The bottom line: The Nikkei is still down 73.89% from its December 29, 1989 peak. That means it's going to have to rebound a staggering 283% just to break even.
Now here's the thing. What's happening in Japan is not "someone else's" problem. Nor is it something you should gloss over.
In fact, the pain Japan continues to suffer should scare the hell out of you.
And here's why ...
The so-called "Lost Decade" that's now more than 20 years long in Japan is a portrait of precisely what's to come for us here in the United States.
Perhaps not for a few years yet, but it will happen just as we have already followed in Japan's footsteps with a "lost decade" of our own.
The parallels are staggering.
To continue reading, please click here...
Evidently, the markets are struggling, too.
As was widely expected leading up to the election, all of the major averages got slammed in early trading on news of President Obama's victory. Just over an hour into yesterday's session, the Dow dropped 262.51, the S&P 500 tumbled 27.58 and the tech- laden Nasdaq fell 59.55. Oil tanked 2.95% and $2.62 per barrel to $86.08 while 10-year bonds saw yields plummet 6.20% to 1.63%.
There is a bright side, though. Now that all the hoopla is over, investors can get down to business.
Here's what I'm expecting:
As one of the world's first true superpowers, the Empire's achievements included the world's first standing professional army, economic prowess, intellectual growth and governance principles that are commonly regarded as the basis for modern society.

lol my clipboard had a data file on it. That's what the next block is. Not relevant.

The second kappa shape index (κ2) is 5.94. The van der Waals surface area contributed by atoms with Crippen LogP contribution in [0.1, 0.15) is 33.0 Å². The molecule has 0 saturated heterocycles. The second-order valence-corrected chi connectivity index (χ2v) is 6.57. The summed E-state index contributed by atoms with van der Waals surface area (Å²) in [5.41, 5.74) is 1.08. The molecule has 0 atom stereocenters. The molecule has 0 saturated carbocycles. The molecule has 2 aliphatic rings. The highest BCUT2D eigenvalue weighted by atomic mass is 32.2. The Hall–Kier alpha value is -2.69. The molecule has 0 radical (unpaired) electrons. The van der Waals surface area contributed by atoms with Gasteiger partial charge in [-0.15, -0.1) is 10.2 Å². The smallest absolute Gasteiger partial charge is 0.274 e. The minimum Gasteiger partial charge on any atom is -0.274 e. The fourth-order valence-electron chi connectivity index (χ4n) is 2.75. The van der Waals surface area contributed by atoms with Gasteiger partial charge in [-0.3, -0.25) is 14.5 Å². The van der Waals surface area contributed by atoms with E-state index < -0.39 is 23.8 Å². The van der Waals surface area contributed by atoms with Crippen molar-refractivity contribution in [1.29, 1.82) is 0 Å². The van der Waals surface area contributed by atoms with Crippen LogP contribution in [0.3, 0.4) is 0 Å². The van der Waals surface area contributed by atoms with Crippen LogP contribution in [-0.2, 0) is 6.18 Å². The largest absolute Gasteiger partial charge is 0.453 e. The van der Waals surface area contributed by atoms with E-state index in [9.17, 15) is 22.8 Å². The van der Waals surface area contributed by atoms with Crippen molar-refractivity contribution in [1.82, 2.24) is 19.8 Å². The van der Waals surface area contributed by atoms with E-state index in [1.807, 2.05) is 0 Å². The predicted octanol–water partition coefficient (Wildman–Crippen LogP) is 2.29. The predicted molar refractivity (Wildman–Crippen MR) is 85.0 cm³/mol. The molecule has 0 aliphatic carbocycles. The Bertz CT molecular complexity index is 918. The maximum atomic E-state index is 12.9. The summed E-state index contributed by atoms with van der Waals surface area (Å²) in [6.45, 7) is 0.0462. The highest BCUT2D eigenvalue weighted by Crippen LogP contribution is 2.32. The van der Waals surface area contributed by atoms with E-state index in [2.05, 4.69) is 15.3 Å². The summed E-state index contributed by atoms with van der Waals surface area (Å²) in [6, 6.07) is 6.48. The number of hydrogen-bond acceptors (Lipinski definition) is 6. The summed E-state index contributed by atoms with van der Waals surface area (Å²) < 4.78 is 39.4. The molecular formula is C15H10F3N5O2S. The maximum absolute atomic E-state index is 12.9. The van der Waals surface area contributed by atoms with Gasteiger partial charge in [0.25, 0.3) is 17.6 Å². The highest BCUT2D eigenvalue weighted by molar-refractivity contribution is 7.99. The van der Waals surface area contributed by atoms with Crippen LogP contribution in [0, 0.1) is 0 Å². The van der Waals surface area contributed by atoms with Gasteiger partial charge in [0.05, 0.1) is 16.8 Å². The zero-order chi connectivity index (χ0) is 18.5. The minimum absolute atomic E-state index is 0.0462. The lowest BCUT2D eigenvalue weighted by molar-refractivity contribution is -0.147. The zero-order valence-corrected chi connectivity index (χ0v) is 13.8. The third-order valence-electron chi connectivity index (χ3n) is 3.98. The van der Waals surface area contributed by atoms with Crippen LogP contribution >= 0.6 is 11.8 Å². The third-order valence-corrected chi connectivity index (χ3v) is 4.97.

But it is also remembered for its spectacular collapse in less than a century under the weight of bad debt, an overextension of the Empire, a collapse of morals that led to a deluded and self-absorbed political elite and reckless public spending that far outweighed collections.
Given the parallels to our situation, I can only imagine what Romulus Augustus, widely considered to be the last of the Roman Emperors, would tell President Barack Obama today about how to prevent the wholesale destruction of our own "Empire."
But it would probably go like this...
Cara praeses Obama, (Dear President Obama)
Like mine, your world is changing fast. No doubt it's very different from the one you thought you'd inherited. Your success will depend on new thinking and an eye to the future taken from lessons of the past.
I wouldn't be offended if you have never heard of me.
I oversaw the dying days of what you know as the Classic Western Roman Empire. My fall in September 476 marked the end of centuries of greatness and the fall of ancient Rome.
Some historians consider my departure as the beginning of the Middle Ages. I understand the nature of collapse: how it begins, how it progresses, and where it all ends.
As a historical footnote to a once great empire, here's my advice to you, Mr. President.
At the end of this year, current tax policies are set to expire and new ones will go into effect at the start of 2013. What Americans can expect if the policies are not extended is a painful combo of tax increases and spending cuts that will thrust the struggling U.S. economy back into a recession.
If U.S. lawmakers fail to act, scores of economists agree what we'll get is a $600 billion drag on the already sluggish economy. The tax implications have been widely discussed, but there has been little chatter about the impact on the defense sector, which stands to sorely suffer since it is subjected to half of the proposed spending cuts.
The Commerce Department reported Monday that retail sales dipped 0.5% in June, much less than analysts' forecasts of a 0.2% rise. The decline marked the first time retail sales had fallen for three straight months since late 2008, near the height of the Great Recession.
Most noticeable in the rash of declining sales was the 0.6% drop in motor vehicles and parts, an area that was widely expected to show an uptick.